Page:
Less-Grizzly Way to Deter Bears Gains Favor Among Hunters

Red Pepper Spray

When Joe Platt decided to go hunting north of Yellowstone National Park two weekends ago, the Texas sportsman didn't plan on shooting a grizzly bear. His intended quarry was an elk.

But like at least seven other big game hunters in the Yellowstone region this autumn, Mr. Platt has joined the ranks of those who claim they had to kill a federally protected bruin in self defense.

With weeks still remaining in the general hunting season, wildlife officials are worried the grizzly death toll could climb higher, setting back the recovery of a famous bear population that 15 years ago was spiraling toward extinction.

One remedy, however, may not be far away - and a growing number of hunters are signing on. Experts say a powerful substitute for bullets is the same product women tote to fend off male attackers: red pepper spray.

Packaged in aerosol-like canisters with a derivative of spicy red peppers used in cooking, pepper spray is designed to thwart attackers by subduing their vision and breathing. And despite the controversy generated in northern California last week when police used the spray on protesters, both police departments and wildlife biologists still endorse it because, in most instances, the effect is decisive but temporary.

That's good for charging grizzlies, which are given a second chance at life and hunters who could face prosecution for killing a protected species.

Although the product already is widely used by hikers in national parks synonymous with grizzlies such as Yellowstone, Glacier, Denali and Canada's Banff, the hunting community has been slower to embrace the spray.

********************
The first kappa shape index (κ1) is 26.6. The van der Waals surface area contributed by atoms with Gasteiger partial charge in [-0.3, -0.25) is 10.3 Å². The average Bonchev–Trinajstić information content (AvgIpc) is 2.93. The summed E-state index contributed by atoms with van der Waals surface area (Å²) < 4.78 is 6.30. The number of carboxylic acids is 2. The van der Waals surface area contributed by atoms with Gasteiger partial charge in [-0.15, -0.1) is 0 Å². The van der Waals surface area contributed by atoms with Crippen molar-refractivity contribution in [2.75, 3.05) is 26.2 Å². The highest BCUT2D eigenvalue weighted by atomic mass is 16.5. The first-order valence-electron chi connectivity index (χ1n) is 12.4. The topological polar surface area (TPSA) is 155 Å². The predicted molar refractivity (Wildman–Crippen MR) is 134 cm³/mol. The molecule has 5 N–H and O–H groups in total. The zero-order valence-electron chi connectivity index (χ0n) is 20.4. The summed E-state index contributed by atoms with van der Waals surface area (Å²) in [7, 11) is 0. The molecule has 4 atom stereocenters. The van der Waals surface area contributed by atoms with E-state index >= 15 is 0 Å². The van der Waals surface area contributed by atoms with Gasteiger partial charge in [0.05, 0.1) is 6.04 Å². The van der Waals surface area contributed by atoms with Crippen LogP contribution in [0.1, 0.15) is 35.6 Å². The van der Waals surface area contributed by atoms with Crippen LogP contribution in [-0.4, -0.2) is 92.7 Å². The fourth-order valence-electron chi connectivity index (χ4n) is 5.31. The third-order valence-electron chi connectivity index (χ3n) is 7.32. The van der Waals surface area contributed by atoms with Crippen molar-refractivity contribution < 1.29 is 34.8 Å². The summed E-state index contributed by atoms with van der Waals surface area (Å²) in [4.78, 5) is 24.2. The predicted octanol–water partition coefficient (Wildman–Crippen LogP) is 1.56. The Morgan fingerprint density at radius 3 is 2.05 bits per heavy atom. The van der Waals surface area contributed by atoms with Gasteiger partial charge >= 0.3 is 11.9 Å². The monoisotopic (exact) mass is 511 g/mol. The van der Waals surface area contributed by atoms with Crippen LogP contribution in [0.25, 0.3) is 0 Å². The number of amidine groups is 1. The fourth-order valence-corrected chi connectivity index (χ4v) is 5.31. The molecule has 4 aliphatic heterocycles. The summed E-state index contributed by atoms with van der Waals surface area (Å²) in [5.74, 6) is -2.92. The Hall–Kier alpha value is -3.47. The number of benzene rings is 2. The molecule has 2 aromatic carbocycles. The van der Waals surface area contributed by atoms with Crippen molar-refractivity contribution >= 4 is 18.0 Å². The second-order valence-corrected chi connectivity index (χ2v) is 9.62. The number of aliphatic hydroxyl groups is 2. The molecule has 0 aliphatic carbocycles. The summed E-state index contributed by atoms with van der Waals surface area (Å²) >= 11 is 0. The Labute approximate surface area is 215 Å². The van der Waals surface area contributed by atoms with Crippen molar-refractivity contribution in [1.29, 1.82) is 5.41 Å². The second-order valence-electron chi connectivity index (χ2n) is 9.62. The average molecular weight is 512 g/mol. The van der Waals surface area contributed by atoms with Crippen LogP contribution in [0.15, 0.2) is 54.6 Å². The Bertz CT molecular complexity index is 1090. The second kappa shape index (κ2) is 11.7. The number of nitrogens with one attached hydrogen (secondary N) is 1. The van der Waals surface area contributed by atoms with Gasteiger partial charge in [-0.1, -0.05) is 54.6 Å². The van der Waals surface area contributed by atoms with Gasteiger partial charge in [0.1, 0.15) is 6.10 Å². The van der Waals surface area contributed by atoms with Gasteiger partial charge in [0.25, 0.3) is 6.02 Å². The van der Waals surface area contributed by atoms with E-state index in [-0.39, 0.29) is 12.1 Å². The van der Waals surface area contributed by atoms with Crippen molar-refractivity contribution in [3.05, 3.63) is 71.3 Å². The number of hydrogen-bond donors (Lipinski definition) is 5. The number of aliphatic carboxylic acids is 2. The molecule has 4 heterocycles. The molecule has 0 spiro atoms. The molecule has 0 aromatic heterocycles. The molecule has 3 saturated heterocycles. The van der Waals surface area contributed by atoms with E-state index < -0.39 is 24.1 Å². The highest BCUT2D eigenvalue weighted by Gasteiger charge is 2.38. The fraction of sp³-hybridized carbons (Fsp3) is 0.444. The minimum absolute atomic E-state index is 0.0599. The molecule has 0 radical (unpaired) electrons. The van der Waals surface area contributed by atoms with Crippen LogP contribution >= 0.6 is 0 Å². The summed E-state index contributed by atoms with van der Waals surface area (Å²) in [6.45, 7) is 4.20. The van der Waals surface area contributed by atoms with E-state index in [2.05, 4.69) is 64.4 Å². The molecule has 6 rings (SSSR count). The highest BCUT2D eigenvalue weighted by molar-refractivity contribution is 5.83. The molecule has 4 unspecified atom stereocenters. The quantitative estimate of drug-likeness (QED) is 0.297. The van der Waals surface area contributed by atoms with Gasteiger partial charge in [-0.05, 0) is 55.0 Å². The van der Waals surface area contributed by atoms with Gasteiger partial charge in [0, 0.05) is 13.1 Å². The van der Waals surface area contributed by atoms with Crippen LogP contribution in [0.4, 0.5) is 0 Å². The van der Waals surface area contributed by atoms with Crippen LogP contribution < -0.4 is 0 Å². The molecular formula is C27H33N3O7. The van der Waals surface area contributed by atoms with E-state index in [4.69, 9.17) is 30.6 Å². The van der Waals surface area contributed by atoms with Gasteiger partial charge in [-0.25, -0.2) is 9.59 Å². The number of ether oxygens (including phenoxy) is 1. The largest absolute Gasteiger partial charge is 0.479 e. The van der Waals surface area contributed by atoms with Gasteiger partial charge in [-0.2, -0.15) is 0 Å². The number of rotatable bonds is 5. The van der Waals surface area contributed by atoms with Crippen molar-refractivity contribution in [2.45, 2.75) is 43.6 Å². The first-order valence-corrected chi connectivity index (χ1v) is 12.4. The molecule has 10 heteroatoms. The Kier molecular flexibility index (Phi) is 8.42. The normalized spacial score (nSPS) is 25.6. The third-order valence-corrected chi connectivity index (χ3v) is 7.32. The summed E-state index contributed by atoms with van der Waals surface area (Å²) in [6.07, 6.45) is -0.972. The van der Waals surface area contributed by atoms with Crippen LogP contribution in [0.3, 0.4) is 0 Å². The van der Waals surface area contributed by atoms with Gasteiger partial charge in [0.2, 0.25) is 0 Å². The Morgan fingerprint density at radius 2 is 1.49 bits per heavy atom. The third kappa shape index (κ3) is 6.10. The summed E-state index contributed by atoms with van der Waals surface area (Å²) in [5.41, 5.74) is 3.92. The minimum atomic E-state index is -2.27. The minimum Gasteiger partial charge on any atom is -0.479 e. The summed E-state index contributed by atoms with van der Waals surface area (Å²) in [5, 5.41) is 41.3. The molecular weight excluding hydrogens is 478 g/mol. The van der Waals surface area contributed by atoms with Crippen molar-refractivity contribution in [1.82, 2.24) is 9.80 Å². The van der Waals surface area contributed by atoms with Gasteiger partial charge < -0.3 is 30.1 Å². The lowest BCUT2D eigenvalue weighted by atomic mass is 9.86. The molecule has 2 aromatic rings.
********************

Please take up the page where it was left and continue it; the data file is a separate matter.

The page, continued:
But the change is coming. Bill Pounds manufactures the leading pepper spray on the market. During the past decade, his company, Bushwhacker Backpack of Missoula, Mont., has sold 60,000 canisters of bear spray alone. More than a dozen other companies have also entered the market.

"There's no argument that red pepper spray is an exceptional alternative to a firearm," says Mr. Pounds, who hired bear researchers to test his product. "It has a phenomenal rate of effectiveness. Let's face it, you can't always say that about a gun."

Indeed, renowned bear researcher Stephen Herrero at the University of Calgary was a quiet skeptic of pepper spray for years, but then he examined the statistics. Of 88 bear attacks he examined where pepper spray was used, he found the product worked as an effective deterrent in 86.

The Wyoming Game and Fish Department, which has investigated five grizzly fatalities this fall and two dozen others over the last decade, may make carrying pepper spray a mandatory requirement for hunters roaming national forests lands outside Yellowstone.

In a region with only a few hundred grizzlies, the loss of even small numbers of breeding females from a population can have cumulative, long-term repercussions, says Louisa Willcox, project coordinator of Wild Forever, a conservation effort devoted to grizzly recovery in the lower 48 states.

For the past four consecutive years, deaths of female grizzlies due primarily to encounters with hunters have surpassed the toll that the federal government says is allowable to keep the population growing at a net gain. Half of the grizzlies shot this year have been females.

"It's been a rough year," says Mark Haroldson, interim leader of the Yellowstone Interagency Grizzly Bear Study Team, which tracks the grizzly population.

Officials with the US Fish and Wildlife Service, which has jurisdiction over endangered species, and game wardens from Wyoming, Montana, and Idaho say one problem is that hunters are often too zealous with their guns.

Many bear attacks turn out to be "bluff charges" in which no contact is made with humans, and some, including one this season, occur because a hunter gets in between a female bear and her cubs. "A lot of us are outraged - conservationists, biologists, even hunters - because it appears most of these incidents were preventable with pepper spray," says Ms. Willcox.

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